According to the invention, the light conducting body 106 may consist of a solid structure made of glass or plastic material, for example, which is transparent to the radiation of interest. This makes it possible, as shown clearly in relation to the arrangement in
In order to ensure as much radiation as possible on the transducer layer 102, the light conducting body 106 may have an optically opaque coating 116 on its other surfaces which are not needed for irradiation, interaction with the sensitive layer and radiating emissions onto the detector 112. The optically opaque coating is also intended to prevent extraneous light from entering the light conducting body, thereby distorting the signal.
Optical evaluation in the case of the basic arrangement in
The emitted radiation 110 is reflected by the transducer layer 102 depending on the analyte content in the measured medium 104, the filter 114 allows the wavelength range of interest to pass through and it is detected by the detector 112. An evaluation unit (or evaluation circuit) 120 processes the output signal from the detector 112 and delivers an output signal that is correlated with the concentration of analyte in the measured medium 104 as an output 122 which is also referred to as the measuring signal.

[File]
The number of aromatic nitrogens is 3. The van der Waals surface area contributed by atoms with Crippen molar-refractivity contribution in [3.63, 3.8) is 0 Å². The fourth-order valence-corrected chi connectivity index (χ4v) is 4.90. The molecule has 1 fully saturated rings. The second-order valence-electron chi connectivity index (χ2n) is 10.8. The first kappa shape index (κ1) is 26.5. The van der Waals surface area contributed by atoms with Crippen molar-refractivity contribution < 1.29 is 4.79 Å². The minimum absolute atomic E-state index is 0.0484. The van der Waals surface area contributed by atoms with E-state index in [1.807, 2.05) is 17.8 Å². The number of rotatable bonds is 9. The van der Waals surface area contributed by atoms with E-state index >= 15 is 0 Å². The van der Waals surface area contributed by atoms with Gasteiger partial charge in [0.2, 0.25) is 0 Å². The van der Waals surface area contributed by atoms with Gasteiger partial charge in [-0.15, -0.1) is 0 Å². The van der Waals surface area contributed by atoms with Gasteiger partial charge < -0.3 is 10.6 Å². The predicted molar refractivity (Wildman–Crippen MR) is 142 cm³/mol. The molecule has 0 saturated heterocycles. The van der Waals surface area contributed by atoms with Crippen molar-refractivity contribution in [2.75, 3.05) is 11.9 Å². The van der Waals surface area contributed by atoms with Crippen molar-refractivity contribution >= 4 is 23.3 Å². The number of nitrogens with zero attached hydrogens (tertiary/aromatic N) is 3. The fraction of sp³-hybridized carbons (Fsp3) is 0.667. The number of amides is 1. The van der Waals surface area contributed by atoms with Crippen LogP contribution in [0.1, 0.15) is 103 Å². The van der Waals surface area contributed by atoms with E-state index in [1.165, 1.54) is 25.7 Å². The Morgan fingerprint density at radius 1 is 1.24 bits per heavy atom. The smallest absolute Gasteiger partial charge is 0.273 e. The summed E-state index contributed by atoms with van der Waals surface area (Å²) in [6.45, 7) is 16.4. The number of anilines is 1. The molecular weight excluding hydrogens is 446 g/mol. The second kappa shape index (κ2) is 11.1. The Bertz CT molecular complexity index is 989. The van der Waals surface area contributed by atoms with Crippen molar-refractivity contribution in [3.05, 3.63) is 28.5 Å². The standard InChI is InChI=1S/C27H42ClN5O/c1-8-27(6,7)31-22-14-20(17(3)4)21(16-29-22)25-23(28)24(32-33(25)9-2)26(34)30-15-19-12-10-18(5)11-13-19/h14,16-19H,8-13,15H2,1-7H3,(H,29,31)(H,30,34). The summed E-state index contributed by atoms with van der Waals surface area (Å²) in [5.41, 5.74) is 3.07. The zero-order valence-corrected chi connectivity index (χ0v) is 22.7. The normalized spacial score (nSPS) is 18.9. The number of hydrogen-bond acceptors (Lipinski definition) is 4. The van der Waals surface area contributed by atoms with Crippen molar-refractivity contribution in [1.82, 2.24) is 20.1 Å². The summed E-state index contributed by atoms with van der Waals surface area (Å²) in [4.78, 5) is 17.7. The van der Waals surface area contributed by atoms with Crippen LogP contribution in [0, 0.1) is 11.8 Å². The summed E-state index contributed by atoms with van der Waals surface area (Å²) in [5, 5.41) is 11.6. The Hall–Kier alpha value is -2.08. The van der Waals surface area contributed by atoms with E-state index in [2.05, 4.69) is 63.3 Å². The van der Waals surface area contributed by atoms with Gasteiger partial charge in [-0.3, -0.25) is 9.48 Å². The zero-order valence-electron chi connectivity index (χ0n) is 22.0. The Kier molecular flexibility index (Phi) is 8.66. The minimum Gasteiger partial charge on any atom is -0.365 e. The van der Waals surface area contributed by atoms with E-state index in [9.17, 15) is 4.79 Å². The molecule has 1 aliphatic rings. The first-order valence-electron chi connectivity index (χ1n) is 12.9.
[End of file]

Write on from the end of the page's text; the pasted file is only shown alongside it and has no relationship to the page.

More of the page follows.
However, in safety-relevant applications, for instance in the automotive field and in the case of applications which demand a long service life without any deterioration in reliability over time, using the arrangement shown in
A correction unit 128 outputs, for instance, a correction factor to the evaluation circuit 120 which can be taken into account before the output signal 122 is delivered.
In the case of a gas sensor arrangement 100 for hydrogen in particular, which is based on hydrogen-sensitive metallization layers, the reflectivity of which is modified by inclusion of the analyte, there is also the particularly elegant possibility of providing a redundancy branch 124 as shown in
According to the invention, the measuring transducer can, in addition to optical evaluation by detector 112, be in electrical contact and its impedance can be measured by another evaluation circuit 132. A central control unit 134 receives the signals from the evaluation circuits 120 and 132 and determines an output value 122 after plausibility checks. There can also be provision for the central control unit 134 to correct the control circuit of the radiation source 118 accordingly. The basic idea behind this variant which is shown in